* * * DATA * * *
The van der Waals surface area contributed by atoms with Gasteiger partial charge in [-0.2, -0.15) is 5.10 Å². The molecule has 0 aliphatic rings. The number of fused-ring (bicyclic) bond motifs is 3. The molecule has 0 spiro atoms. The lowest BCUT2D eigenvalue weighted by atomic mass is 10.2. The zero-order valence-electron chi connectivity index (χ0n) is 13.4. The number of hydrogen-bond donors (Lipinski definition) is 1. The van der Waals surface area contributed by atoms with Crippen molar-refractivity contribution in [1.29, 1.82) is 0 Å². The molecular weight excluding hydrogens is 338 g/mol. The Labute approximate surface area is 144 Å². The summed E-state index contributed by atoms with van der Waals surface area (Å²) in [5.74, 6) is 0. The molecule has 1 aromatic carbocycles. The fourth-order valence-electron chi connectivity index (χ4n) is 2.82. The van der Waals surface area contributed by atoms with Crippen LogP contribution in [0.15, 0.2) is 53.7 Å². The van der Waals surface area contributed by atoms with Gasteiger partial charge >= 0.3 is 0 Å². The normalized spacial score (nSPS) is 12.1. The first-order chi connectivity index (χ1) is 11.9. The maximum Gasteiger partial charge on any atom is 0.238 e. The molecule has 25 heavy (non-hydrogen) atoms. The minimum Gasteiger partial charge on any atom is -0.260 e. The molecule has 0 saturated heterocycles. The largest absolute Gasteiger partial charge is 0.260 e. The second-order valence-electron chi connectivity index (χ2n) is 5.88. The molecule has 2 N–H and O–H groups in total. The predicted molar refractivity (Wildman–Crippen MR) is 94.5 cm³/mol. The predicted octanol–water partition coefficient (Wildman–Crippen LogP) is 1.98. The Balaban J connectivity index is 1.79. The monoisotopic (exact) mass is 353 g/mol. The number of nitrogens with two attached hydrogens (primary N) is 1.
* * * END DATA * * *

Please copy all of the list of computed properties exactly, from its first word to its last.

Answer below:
The van der Waals surface area contributed by atoms with Gasteiger partial charge in [-0.2, -0.15) is 5.10 Å². The molecule has 0 aliphatic rings. The number of fused-ring (bicyclic) bond motifs is 3. The molecule has 0 spiro atoms. The lowest BCUT2D eigenvalue weighted by atomic mass is 10.2. The zero-order valence-electron chi connectivity index (χ0n) is 13.4. The number of hydrogen-bond donors (Lipinski definition) is 1. The van der Waals surface area contributed by atoms with Crippen molar-refractivity contribution in [1.29, 1.82) is 0 Å². The molecular weight excluding hydrogens is 338 g/mol. The Labute approximate surface area is 144 Å². The summed E-state index contributed by atoms with van der Waals surface area (Å²) in [5.74, 6) is 0. The molecule has 1 aromatic carbocycles. The fourth-order valence-electron chi connectivity index (χ4n) is 2.82. The van der Waals surface area contributed by atoms with Crippen LogP contribution in [0.15, 0.2) is 53.7 Å². The van der Waals surface area contributed by atoms with Gasteiger partial charge >= 0.3 is 0 Å². The normalized spacial score (nSPS) is 12.1. The first-order chi connectivity index (χ1) is 11.9. The maximum Gasteiger partial charge on any atom is 0.238 e. The molecule has 25 heavy (non-hydrogen) atoms. The minimum Gasteiger partial charge on any atom is -0.260 e. The molecule has 0 saturated heterocycles. The largest absolute Gasteiger partial charge is 0.260 e. The second-order valence-electron chi connectivity index (χ2n) is 5.88. The molecule has 2 N–H and O–H groups in total. The predicted molar refractivity (Wildman–Crippen MR) is 94.5 cm³/mol. The predicted octanol–water partition coefficient (Wildman–Crippen LogP) is 1.98. The Balaban J connectivity index is 1.79. The monoisotopic (exact) mass is 353 g/mol. The number of nitrogens with two attached hydrogens (primary N) is 1.